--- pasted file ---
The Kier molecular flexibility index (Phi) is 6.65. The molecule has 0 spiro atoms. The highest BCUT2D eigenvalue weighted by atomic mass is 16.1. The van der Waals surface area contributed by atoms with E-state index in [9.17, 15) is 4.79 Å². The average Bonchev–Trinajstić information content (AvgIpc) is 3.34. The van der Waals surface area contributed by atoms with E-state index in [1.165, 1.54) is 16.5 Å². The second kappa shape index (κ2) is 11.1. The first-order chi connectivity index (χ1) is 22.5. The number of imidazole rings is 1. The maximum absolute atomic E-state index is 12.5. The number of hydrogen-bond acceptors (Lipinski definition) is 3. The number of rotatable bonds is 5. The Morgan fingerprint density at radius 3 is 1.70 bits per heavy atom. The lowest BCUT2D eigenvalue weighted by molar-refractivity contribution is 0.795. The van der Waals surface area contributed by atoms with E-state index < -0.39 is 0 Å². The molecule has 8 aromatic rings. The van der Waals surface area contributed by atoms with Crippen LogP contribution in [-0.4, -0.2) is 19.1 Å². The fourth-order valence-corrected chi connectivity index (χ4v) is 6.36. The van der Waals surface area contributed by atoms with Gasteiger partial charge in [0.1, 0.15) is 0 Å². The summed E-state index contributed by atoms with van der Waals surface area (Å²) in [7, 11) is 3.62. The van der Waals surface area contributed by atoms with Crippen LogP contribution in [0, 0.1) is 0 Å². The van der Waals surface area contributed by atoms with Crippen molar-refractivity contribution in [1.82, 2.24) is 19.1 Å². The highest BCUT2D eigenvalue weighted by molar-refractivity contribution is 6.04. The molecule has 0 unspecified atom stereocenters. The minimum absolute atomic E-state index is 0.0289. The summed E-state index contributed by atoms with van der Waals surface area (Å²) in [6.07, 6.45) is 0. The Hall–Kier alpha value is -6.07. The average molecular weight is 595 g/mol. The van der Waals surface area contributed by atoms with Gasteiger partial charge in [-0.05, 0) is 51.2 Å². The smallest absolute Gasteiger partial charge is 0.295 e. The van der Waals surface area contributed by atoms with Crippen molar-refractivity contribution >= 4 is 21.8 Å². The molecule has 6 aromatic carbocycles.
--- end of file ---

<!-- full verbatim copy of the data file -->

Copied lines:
The Kier molecular flexibility index (Phi) is 6.65. The molecule has 0 spiro atoms. The highest BCUT2D eigenvalue weighted by atomic mass is 16.1. The van der Waals surface area contributed by atoms with E-state index in [9.17, 15) is 4.79 Å². The average Bonchev–Trinajstić information content (AvgIpc) is 3.34. The van der Waals surface area contributed by atoms with E-state index in [1.165, 1.54) is 16.5 Å². The second kappa shape index (κ2) is 11.1. The first-order chi connectivity index (χ1) is 22.5. The number of imidazole rings is 1. The maximum absolute atomic E-state index is 12.5. The number of hydrogen-bond acceptors (Lipinski definition) is 3. The number of rotatable bonds is 5. The Morgan fingerprint density at radius 3 is 1.70 bits per heavy atom. The lowest BCUT2D eigenvalue weighted by molar-refractivity contribution is 0.795. The van der Waals surface area contributed by atoms with E-state index < -0.39 is 0 Å². The molecule has 8 aromatic rings. The van der Waals surface area contributed by atoms with Crippen LogP contribution in [-0.4, -0.2) is 19.1 Å². The fourth-order valence-corrected chi connectivity index (χ4v) is 6.36. The van der Waals surface area contributed by atoms with Gasteiger partial charge in [0.1, 0.15) is 0 Å². The summed E-state index contributed by atoms with van der Waals surface area (Å²) in [7, 11) is 3.62. The van der Waals surface area contributed by atoms with Crippen LogP contribution in [0, 0.1) is 0 Å². The van der Waals surface area contributed by atoms with Crippen molar-refractivity contribution in [1.82, 2.24) is 19.1 Å². The highest BCUT2D eigenvalue weighted by molar-refractivity contribution is 6.04. The molecule has 0 unspecified atom stereocenters. The minimum absolute atomic E-state index is 0.0289. The summed E-state index contributed by atoms with van der Waals surface area (Å²) in [6.07, 6.45) is 0. The Hall–Kier alpha value is -6.07. The average molecular weight is 595 g/mol. The van der Waals surface area contributed by atoms with Gasteiger partial charge in [-0.05, 0) is 51.2 Å². The smallest absolute Gasteiger partial charge is 0.295 e. The van der Waals surface area contributed by atoms with Crippen molar-refractivity contribution >= 4 is 21.8 Å². The molecule has 6 aromatic carbocycles.